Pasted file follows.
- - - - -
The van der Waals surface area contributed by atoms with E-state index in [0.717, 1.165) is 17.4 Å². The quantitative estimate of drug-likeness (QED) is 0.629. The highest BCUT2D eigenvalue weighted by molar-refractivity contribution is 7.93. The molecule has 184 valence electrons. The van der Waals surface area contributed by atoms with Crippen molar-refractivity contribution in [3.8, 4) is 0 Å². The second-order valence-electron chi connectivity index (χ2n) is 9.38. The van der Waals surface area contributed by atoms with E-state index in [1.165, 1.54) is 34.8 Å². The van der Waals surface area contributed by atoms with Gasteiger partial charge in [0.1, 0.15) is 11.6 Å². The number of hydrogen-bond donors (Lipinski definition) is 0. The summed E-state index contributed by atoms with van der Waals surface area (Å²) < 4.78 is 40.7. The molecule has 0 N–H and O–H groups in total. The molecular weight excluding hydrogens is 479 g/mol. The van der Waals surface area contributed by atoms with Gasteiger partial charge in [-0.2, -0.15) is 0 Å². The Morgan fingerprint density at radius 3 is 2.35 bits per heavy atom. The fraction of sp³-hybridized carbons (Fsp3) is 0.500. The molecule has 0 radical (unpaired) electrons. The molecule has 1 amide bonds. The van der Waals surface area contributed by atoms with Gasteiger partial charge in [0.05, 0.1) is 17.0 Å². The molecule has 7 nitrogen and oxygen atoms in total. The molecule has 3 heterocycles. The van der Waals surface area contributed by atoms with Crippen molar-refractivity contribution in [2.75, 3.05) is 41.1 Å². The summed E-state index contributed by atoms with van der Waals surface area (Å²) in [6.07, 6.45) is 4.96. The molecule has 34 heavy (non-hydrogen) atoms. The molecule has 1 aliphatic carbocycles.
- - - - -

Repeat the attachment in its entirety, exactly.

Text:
The van der Waals surface area contributed by atoms with E-state index in [0.717, 1.165) is 17.4 Å². The quantitative estimate of drug-likeness (QED) is 0.629. The highest BCUT2D eigenvalue weighted by molar-refractivity contribution is 7.93. The molecule has 184 valence electrons. The van der Waals surface area contributed by atoms with Crippen molar-refractivity contribution in [3.8, 4) is 0 Å². The second-order valence-electron chi connectivity index (χ2n) is 9.38. The van der Waals surface area contributed by atoms with E-state index in [1.165, 1.54) is 34.8 Å². The van der Waals surface area contributed by atoms with Gasteiger partial charge in [0.1, 0.15) is 11.6 Å². The number of hydrogen-bond donors (Lipinski definition) is 0. The summed E-state index contributed by atoms with van der Waals surface area (Å²) < 4.78 is 40.7. The molecule has 0 N–H and O–H groups in total. The molecular weight excluding hydrogens is 479 g/mol. The van der Waals surface area contributed by atoms with Gasteiger partial charge in [-0.2, -0.15) is 0 Å². The Morgan fingerprint density at radius 3 is 2.35 bits per heavy atom. The fraction of sp³-hybridized carbons (Fsp3) is 0.500. The molecule has 0 radical (unpaired) electrons. The molecule has 1 amide bonds. The van der Waals surface area contributed by atoms with Gasteiger partial charge in [0.05, 0.1) is 17.0 Å². The molecule has 7 nitrogen and oxygen atoms in total. The molecule has 3 heterocycles. The van der Waals surface area contributed by atoms with Crippen molar-refractivity contribution in [2.75, 3.05) is 41.1 Å². The summed E-state index contributed by atoms with van der Waals surface area (Å²) in [6.07, 6.45) is 4.96. The molecule has 34 heavy (non-hydrogen) atoms. The molecule has 1 aliphatic carbocycles.